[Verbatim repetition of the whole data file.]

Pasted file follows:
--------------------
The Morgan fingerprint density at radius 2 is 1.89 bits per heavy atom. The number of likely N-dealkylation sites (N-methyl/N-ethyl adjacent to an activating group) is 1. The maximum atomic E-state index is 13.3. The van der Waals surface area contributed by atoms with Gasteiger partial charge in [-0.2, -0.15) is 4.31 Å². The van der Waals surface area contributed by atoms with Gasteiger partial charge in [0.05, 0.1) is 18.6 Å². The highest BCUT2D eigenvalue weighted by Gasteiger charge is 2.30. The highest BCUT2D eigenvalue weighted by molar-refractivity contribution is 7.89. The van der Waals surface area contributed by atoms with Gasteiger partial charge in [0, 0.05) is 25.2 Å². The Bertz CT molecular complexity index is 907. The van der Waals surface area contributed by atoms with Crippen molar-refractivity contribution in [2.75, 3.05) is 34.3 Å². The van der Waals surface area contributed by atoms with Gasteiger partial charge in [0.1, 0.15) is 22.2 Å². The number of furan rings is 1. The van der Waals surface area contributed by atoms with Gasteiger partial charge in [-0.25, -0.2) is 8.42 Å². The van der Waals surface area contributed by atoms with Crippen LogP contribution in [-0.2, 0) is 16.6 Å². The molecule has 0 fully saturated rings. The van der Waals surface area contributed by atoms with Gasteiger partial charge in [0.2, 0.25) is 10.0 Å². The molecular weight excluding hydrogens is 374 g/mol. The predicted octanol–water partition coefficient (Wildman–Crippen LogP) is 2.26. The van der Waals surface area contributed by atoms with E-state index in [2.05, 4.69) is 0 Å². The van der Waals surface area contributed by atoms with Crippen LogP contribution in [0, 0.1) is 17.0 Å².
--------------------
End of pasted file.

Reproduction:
The Morgan fingerprint density at radius 2 is 1.89 bits per heavy atom. The number of likely N-dealkylation sites (N-methyl/N-ethyl adjacent to an activating group) is 1. The maximum atomic E-state index is 13.3. The van der Waals surface area contributed by atoms with Gasteiger partial charge in [-0.2, -0.15) is 4.31 Å². The van der Waals surface area contributed by atoms with Gasteiger partial charge in [0.05, 0.1) is 18.6 Å². The highest BCUT2D eigenvalue weighted by Gasteiger charge is 2.30. The highest BCUT2D eigenvalue weighted by molar-refractivity contribution is 7.89. The van der Waals surface area contributed by atoms with Gasteiger partial charge in [0, 0.05) is 25.2 Å². The Bertz CT molecular complexity index is 907. The van der Waals surface area contributed by atoms with Crippen molar-refractivity contribution in [2.75, 3.05) is 34.3 Å². The van der Waals surface area contributed by atoms with Gasteiger partial charge in [0.1, 0.15) is 22.2 Å². The number of furan rings is 1. The van der Waals surface area contributed by atoms with Gasteiger partial charge in [-0.25, -0.2) is 8.42 Å². The van der Waals surface area contributed by atoms with Crippen LogP contribution in [-0.2, 0) is 16.6 Å². The molecule has 0 fully saturated rings. The van der Waals surface area contributed by atoms with Gasteiger partial charge in [0.2, 0.25) is 10.0 Å². The molecular weight excluding hydrogens is 374 g/mol. The predicted octanol–water partition coefficient (Wildman–Crippen LogP) is 2.26. The van der Waals surface area contributed by atoms with E-state index in [2.05, 4.69) is 0 Å². The van der Waals surface area contributed by atoms with Crippen LogP contribution in [0, 0.1) is 17.0 Å².